As the dust settled, it became clear that not one but several objects had fallen. Until the evening of September 12 three different impact sites became known and a fourth in the next morning. Two days later a fifth impact mass was reported. Until late November eight impact sites are known.
Brief description of the general area
The two villages of Attakuruki and Kamanadody are both located 14km east the city of Honsur in the Krishnagiri district in the state of Tamil Nadu. The area came to importance during the reign of the ancient Western Ganga Dynasty. The Gangas of Talakad, like the Kadambas of Banavasi, rose to political eminence in the middle of the fourth century A.D. and ruled over the southern parts of Karnataka, in southern India. In present times the rural area is torn between high tech industrialization, for which the expanding titanium industry in Hosur is a good example, and the traditions of rural country life.
The official language in the district is Thamizh. Krishnagiri has an average literacy rate of 72%, higher than the national average. Kamanadody has a public school and both Villages are connected to the infrastructure by the well maintained National route N°7, the longest national road in India. It connects Varanasi and Kanyakumari and runs through Krishnagiri.
The average elevation of the district is 631 metres (2070 feet). The site of the meteorite fall is located a little higher on an elevation of 748 meters. Apart from an east – west chain of granite hills the land is gently undulating toward the rivers in the south and in the west. Two major rivers, Cauvery and Thenpennar, are cutting the district. The Krishnagiri dam is constructed across Thenpennar and irrigates part of the area. Most other rivers in the district, like the Chinnar, the Palar Thoppiar, Kallar, Varathiar and Pambar are minor creeks, which are dry during most part of the year.
Krishnagiri District is one of the few forested areas of Tamil Nadu. Although the famous sandal wood has become scarce since the days of Tipu Sultan the evergreen woods are still a resource of rose wood, teak and the famous Charakkonnai tree. The few villages in the forests are inhabited by the Irulars which are the major tribal population in the Krishangiri district. Beside several dozen Indian tigers the forests forming part of the Eastern Ghats house a major elephant reserve. In the dry season the big animals sometimes wreak havoc among the villages in search of water.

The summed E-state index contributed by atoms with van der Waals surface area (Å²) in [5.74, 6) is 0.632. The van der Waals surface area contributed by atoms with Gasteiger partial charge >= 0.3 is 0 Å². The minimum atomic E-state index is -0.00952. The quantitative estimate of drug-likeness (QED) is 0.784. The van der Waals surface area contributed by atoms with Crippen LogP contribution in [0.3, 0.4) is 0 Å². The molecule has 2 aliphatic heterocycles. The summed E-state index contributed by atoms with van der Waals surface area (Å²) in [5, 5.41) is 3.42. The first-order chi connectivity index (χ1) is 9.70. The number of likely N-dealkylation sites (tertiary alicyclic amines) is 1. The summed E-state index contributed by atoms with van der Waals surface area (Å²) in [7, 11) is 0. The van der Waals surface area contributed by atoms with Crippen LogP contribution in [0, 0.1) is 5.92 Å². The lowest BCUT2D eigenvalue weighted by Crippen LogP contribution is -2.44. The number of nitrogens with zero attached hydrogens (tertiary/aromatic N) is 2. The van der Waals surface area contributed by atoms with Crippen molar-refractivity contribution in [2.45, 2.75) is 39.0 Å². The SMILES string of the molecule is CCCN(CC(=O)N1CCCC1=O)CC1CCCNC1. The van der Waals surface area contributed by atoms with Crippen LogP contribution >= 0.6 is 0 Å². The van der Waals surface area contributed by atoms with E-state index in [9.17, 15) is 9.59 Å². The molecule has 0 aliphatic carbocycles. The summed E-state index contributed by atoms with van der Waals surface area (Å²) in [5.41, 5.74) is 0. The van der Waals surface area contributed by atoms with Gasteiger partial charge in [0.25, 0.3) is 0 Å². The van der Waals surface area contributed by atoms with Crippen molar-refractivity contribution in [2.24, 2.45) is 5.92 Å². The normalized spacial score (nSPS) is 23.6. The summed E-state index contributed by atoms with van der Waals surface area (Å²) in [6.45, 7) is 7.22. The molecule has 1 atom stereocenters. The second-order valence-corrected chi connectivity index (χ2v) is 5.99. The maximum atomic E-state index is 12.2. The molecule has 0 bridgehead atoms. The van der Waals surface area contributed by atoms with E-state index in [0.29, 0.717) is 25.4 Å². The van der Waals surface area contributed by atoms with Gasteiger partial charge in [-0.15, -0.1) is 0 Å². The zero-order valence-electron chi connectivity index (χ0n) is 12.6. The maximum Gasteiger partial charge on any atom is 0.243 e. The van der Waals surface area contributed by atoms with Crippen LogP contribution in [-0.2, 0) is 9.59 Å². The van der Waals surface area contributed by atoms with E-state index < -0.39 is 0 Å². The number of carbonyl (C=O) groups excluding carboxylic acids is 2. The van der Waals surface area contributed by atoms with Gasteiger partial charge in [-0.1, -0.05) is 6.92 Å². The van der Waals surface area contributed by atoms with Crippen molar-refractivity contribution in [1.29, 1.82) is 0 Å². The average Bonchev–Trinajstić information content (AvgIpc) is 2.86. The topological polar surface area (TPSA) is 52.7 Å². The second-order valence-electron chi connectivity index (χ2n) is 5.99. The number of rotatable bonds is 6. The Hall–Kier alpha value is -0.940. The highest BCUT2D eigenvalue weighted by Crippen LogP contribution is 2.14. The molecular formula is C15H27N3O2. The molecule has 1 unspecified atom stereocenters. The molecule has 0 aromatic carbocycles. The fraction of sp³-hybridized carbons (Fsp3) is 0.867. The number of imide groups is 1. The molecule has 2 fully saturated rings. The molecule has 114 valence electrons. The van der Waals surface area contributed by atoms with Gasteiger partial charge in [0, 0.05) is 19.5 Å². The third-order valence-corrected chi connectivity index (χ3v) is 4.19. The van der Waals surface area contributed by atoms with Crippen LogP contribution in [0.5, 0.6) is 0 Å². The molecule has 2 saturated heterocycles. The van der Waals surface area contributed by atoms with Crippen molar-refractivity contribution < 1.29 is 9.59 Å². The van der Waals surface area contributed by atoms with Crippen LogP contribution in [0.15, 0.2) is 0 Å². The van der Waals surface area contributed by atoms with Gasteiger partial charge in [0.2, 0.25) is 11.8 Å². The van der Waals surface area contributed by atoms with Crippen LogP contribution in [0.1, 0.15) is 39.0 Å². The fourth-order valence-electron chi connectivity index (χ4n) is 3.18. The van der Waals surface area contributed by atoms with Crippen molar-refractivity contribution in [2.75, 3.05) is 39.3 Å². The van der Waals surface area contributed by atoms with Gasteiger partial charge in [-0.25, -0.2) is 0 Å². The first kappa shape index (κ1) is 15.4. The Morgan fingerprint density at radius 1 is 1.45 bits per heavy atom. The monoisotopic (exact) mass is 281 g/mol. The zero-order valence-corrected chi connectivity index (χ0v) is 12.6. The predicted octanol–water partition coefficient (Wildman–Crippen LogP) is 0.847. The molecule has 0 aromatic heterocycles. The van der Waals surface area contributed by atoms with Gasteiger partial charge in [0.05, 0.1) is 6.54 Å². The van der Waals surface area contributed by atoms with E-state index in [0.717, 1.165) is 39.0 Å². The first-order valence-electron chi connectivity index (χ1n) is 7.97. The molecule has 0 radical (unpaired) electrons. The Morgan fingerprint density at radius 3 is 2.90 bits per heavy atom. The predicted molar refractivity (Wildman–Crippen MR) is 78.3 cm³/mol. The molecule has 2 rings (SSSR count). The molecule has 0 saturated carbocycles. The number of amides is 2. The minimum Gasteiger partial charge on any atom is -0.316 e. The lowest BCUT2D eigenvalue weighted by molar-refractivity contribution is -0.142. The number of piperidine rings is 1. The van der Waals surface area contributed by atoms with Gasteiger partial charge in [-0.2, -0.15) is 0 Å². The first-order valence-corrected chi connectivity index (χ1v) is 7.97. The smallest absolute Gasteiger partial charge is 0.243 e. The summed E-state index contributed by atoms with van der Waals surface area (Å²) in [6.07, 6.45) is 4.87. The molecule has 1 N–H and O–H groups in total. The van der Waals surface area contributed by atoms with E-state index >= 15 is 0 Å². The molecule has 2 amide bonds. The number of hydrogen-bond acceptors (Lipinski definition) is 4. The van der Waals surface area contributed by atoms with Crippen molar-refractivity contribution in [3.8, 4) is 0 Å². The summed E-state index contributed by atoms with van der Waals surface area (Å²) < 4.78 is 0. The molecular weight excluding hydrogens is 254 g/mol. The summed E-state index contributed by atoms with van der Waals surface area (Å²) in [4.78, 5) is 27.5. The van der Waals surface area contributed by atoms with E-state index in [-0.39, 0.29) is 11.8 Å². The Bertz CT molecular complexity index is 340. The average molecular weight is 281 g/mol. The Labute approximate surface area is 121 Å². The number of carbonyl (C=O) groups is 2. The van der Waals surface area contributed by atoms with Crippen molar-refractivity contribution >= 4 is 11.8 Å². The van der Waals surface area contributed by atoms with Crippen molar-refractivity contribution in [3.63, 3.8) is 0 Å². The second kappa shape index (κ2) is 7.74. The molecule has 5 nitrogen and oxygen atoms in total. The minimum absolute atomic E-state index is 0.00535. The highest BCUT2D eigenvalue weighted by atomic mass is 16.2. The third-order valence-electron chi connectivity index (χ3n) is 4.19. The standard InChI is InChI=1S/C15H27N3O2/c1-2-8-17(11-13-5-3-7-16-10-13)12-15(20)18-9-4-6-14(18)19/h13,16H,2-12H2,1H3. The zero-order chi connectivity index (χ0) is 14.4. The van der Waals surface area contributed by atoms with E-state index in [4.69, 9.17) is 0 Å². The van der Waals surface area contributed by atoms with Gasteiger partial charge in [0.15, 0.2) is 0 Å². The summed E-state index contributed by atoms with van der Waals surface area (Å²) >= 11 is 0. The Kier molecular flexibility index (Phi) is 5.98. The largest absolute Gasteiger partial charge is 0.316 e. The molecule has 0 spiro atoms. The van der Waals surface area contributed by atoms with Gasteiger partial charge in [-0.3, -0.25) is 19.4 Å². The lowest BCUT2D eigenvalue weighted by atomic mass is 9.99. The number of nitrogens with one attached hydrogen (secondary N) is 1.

The district has hot and dry summers during the months of March to May and very cold and misty winters from November to February. The average temperature varies from 17 Degrees centigrade to 37 Degree centigrade. Average annual rainfall is 850 mm.
Although the exact geological age of the the southern Dharwar Craton of Karnataka and Tamil Nadu states in south India is disputed, its origin is leading back to the Late Archean. The southern Dharwar Craton of Karnataka and Tamil Nadu states in south India exposes a depth profile of Amphibolite, Granite, Gneiss and granulite facies. There are several surface soil types in the district. In the Attakuruki area, where the meteorites fell, a red lateritic and sandy coastal alluvium soil with a generally low nitrogen and phosphate content is the most prominent.
The area lives mainly on agriculture, Nearly 74 % of the workforce is dependant on agriculture, 43 % are cultivators and the rest 31 % agricultural labourers. Rice, ragi, pulses, groundnut, sugarcane, cotton, coconut and samai are the major crops cultivated. But the major fruit is the Mango. Krishnagiri in fact is considered the birth place for Mangos. With 300.17 km² of cultivation the district produces 300,000 tones annually.
Beside agriculture, several surface mining pits are located in the Attakuruki and Kamanadody area. Particularly the famous silver grey and silver black granite is quarried here. “Krishnagiri” is in fact a Sanskrit word that means, “Black Mountain”.